Over the past three decades, Priscilla Heine has developed a potent visual language that is as flexible as it is complex, allowing her to assimilate both the immediate world and the internal world that emanates from within. Drawing from both sources, Heine’s paintings are lyrical and romantic and at the same they engage in a fierce dialogue with the present. Among dense tangles and strokes of pigment, bare linen and swirls of charcoal, her imagery erupts before you as painterly moments coalesce to create a whole.
The walls of her East Hampton studio, located in the thick woodlands at Cedar Point, are lined with lively canvasses, sprightly gnarls of fabric and stacks of books and drawings. Canny and intuitive, in her compositions Heine glides across color pools and stretches of raw canvas with a sort of old school bravura that is deeply satisfying. She is, in a word, fearless. In combining the elements of drawing, gesture and abstraction, she intuits her subject, giving character to the moments, places, objects and things that populate her canvases. Taken altogether, the works engage us in the very act of seeing as she locates meaning through the process of painting.
Heine doesn’t interpret the world around her so much as she absorbs it, bringing it to life through the fulcrum of her arm, the tip of a wrist or the elegant scrawls that fly off her fingertips.
Growing up in New York City, Priscilla Heine knew from the start she wanted to be an artist. Frequent trips to museums, galleries, visits to sundry art collections and stumbling upon this or that artist working there helped fuel her passion. She began exhibiting her work in the early 1980s, shortly after receiving her Masters of Fine Art in Painting from the Boston Museum School. Heine spent these formative years as a developing artist painting and working on the Lower East Side, a hotbed of ground breaking artistic activity. For Heine, an inveterate traveler, her many summers spent on the Mediterranean, the Vermont countryside where she maintains a studio and the Northeastern coastline where she has lived since 1992 with her husband and two sons have also deeply influenced her artistic vision. In her constant explorations, Heine’s painting has morphed from autobiographical imagery to color field paintings to lyric abstractions and free form sculpture.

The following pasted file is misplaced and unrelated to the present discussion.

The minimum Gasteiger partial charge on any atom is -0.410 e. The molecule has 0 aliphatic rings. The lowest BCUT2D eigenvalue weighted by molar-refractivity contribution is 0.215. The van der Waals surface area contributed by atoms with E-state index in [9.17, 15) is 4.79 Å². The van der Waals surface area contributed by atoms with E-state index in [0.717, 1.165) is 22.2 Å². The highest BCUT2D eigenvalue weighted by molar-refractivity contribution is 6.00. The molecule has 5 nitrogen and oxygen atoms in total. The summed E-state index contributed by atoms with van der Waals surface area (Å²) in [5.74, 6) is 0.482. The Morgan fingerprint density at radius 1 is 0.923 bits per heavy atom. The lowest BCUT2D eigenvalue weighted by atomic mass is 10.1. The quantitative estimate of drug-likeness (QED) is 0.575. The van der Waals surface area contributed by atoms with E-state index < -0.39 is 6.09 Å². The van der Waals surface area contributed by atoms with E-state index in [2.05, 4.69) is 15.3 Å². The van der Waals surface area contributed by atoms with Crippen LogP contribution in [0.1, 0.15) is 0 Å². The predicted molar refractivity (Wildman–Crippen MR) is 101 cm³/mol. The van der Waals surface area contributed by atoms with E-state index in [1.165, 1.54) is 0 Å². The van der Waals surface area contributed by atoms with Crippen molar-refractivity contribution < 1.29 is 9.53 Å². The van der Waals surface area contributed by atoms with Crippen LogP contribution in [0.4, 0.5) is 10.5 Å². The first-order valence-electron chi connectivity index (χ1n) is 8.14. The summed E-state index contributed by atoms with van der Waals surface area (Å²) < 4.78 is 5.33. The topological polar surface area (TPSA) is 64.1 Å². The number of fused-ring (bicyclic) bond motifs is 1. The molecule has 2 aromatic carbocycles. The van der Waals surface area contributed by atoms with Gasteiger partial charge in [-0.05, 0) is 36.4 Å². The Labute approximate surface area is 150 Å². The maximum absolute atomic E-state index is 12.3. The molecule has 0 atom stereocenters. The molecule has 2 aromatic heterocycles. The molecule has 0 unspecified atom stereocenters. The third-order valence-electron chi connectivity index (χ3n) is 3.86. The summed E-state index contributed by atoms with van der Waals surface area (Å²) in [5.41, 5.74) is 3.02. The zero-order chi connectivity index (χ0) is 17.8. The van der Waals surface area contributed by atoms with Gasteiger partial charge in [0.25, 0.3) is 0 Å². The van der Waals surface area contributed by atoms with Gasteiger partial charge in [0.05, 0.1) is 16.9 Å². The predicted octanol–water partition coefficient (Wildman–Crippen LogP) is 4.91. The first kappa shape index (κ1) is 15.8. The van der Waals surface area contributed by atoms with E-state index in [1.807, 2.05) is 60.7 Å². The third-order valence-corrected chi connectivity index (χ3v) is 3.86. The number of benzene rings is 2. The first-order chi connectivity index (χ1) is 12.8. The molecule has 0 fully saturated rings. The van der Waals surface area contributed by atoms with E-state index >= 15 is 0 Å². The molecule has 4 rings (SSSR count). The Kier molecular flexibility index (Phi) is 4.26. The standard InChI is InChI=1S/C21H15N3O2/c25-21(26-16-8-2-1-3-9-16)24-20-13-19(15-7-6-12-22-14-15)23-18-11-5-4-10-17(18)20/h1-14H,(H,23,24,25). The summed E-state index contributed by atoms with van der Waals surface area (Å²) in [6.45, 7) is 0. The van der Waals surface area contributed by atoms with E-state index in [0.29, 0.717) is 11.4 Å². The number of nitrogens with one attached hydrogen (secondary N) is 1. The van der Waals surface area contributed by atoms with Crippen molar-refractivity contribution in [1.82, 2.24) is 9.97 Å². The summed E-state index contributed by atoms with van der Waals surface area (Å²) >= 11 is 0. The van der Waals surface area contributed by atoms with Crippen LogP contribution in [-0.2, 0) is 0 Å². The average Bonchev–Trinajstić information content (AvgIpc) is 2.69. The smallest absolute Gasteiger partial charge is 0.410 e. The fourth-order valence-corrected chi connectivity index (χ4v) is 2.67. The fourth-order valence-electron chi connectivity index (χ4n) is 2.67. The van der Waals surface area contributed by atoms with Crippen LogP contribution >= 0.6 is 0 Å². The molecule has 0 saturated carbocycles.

An inventive colorist, her use of pigment is opulent and candid, lending a lush poetry to her work. In the painting, Under the Lilies, a spray of wild Calla Lilies startles the center of the composition, as if the artist has stumbled upon them in a nearby wood. Frenzied petals whirl across turquoise pods and shafts of color emerge like living root systems. Heine possesses an innate ability to create works that translate the raw material of the natural world into pure paint. Never illustrative, she infers the wild or the sentiment of being in the wild -- yet the light and structure of her paintings erupts not from observation but deep within an emotive and psychological reservoir.
Utilizing a similar construct in her sculpture, Heine twists and crushes fabric pieces into knots of deconstructed squares. Slathered with pigment, the metaphor here bounces between tension and release, calm and angst, rupture and suture. Elastic --expressive, the works blossom from the inside out as if ignited through the act of wadding and clutching. On occasion, Heine places bundles on the corners, tops or sides of boxes made from clear acrylic, or snuggles them inside discarded cosmetic cases. Either way, in doing so she effectively subverts the rectangle that is so dominant in painting (the picture plane) by redistributing it from one dimension to the next.
In this complex body of work, Priscilla Heine evokes a seizure of meanings. Her painting process, deeply rooted in drawing, bounces between muscular calligraphic lines, organic figuration and personal metaphor. Layers of bold color mingle with space and gravity. Surging across broad compositional structures, the elements ravel and unravel as they deftly weave into a whole.